First published at Ian Mond’s blog.
Pete Kempshall started out writing short stories for licensed properties like Doctor Who, before finding himself drawn to the darker side of fiction on the Australian scene. A member of the Australian Horror Writers Association, he works with – and benefits from – the AHWA Critique Group, and was recently nominated as both writer and editor for Aurealis, Australian Shadows and Ditmar Awards. He blogs irregularly at:
1) You’ve edited, you’ve written short fiction, you’ve been a freelance journalist. If you had your druthers what would a day in Pete Kempshall’s life look like?
At the moment I spend all day editing for the magazine where I work. Unfortunately that means the last thing I feel like doing when I get home is sitting in front of a computer and looking at more words! But I suppose, like most genre writers, I’d like to be able to make a living from fiction. If that ever were to happen, the perfect day would be to send the kids off to school and settle down somewhere quiet with the laptop. I’d probably choose the coffee shop where I write most lunchtimes in the week – they know me well in there and give me plenty of space! I’d get a decent number of words down before lunch then spend the afternoon on something different – perhaps editing what I’d written, perhaps researching – before collecting the kids again. If I could get in six hours a day, I’d be pretty pleased. At the moment the best I manage is around four hours a day on weekends, less than half that in the week.
2) What was it like working on 2000AD back then, many years ago (if you can remember that far)?
I started work in the 2000AD offices straight out of university – I’d been doing work experience there, and on the day I finished my final exam I dropped in to see if they needed a hand with anything. I walked out again with a job. I was actually working on the Judge Dredd Megazine and Judge Dredd: Lawman of the Future, a spin-off from the Stallone movie that was about to hit cinemas. When the film tanked, the comic went with it, which was a shame – it rebooted a lot of the classic Dredd mythology for a new, slightly younger audience, similar to the way Ultimate Spider-Man did for Marvel, and I’d have liked to have seen it flourish.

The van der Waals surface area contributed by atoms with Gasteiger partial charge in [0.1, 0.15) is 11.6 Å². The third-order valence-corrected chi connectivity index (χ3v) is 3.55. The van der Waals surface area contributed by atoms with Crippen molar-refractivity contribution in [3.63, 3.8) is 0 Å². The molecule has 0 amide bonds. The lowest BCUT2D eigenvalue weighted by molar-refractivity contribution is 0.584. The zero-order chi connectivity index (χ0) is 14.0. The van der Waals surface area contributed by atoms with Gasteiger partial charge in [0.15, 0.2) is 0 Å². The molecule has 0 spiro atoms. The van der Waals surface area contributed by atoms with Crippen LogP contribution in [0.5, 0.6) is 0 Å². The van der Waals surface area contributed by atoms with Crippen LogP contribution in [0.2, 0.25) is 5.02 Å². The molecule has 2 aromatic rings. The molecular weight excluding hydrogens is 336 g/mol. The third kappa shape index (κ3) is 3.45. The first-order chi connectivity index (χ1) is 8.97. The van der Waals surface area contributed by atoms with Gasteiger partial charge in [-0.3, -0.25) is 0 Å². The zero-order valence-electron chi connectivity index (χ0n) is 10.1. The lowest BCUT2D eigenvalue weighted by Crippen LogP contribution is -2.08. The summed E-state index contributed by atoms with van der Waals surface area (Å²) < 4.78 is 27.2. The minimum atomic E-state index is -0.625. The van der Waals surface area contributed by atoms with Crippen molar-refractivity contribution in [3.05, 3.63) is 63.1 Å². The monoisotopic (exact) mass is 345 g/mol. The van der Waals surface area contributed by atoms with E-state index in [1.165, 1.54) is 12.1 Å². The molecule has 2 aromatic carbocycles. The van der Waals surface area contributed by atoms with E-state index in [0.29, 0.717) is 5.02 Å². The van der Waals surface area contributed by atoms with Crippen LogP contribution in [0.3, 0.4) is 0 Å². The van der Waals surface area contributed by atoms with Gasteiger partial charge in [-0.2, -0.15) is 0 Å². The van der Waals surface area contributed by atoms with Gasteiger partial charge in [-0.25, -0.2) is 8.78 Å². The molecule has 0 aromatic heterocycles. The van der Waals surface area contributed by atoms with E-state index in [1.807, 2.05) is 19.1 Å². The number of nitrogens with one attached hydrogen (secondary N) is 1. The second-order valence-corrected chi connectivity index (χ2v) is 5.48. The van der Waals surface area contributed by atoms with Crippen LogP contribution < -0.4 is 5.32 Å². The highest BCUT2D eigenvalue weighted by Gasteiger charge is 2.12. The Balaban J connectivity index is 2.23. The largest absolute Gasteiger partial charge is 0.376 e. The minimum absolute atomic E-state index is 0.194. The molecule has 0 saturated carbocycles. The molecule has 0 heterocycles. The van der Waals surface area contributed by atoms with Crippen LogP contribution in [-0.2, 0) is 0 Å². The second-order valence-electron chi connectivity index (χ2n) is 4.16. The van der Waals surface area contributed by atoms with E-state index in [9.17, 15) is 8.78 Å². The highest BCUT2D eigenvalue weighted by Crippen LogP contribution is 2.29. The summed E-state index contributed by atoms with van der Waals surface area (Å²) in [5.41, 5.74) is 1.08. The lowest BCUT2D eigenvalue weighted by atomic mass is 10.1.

I was working with editor David Bishop, who took me under his wing while I learned the business, and that’s where I picked up most of my sense for story structure and dynamics. Years later, after I moved to Australia and started making noises about how I wanted to write, David was always quick to encourage me.
Oh, and on a fanboy level I got to work with many of the comic creators I’d idolised when I was growing up. It was a pretty cool gig!
3) Not to put the pressure on, but when’s your first bloody novel coming out!?
I’m working on it! I made a decision to have a serious shot at the thing this year, and I’m about 20,000 words in. Thing is, I’m not a very efficient writer and I’ll probably end up rewriting 15,000 of them…
I’m also easily distracted by shiny things like short story commissions – I’ve just spent a few weeks on a couple of submissions that effectively ate up any time I’d set aside for the novel.
It’s also been suggested that I promote myself harder before trying to get the novel out – increase my profile a bit and make it easier to find a publisher. I’m rubbish at that, though, I find it hard enough just to blog! I’ve nearly got enough material together for a short story collection, so I might hawk that around first, see if there’s any interest. If there is, that’s something to build the novel on.
4) What Australian works have you loved recently?
Right now I’m reading Lisa Hannett’s Bluegrass Symphony – that’s a very impressive book. There’s any number of writers who can do a story that affects you deeply, considerably fewer who can do gorgeous prose, but it’s very rare to find both in the same place. And I’ve just re-read The Last Days of Kali Yuga by Paul Haines – as have many people with a connection to the SpecFic scene, I imagine. I was very fortunate to have the opportunity to edit Paul in Scenes from the Second Storey, and being very new to the local writing scene at the time, it was the first time I’d been exposed to his work. There are only a couple of writers of whom I’m properly jealous and Paul was one of them – every time I read something he wrote I realise how much further I have to go to be anywhere close to that good.
5) Two years on from Aussiecon 4, what do you think are some of the biggest changes to the Australian Spec Fic scene?
From a personal point of view, I’m more in touch with the writers and publishers over here than I was in 2010. Prior to that, the majority of my writing was sold overseas, and Aussiecon was the first time I’d really got involved with the local community – and as a direct result I’m getting more work published in Australia now.
From a community standpoint, what does make me happy is seeing the increased success of Australian small press publishers abroad. Local publishers are winning awards on the global stage and attracting world-famous writers to appear in their anthologies, and international lists of recommended reads are counting so many more Australian stories in their number. That’s got to give you a warm glow. Plus I’m pleased that Australian publishers seem more able now to sell books abroad, either by internet stores or e-books. It’s not all that long ago that I had to source copies of books for people in the UK and US who wanted to read locally published anthologies. Now I can just point them to a website.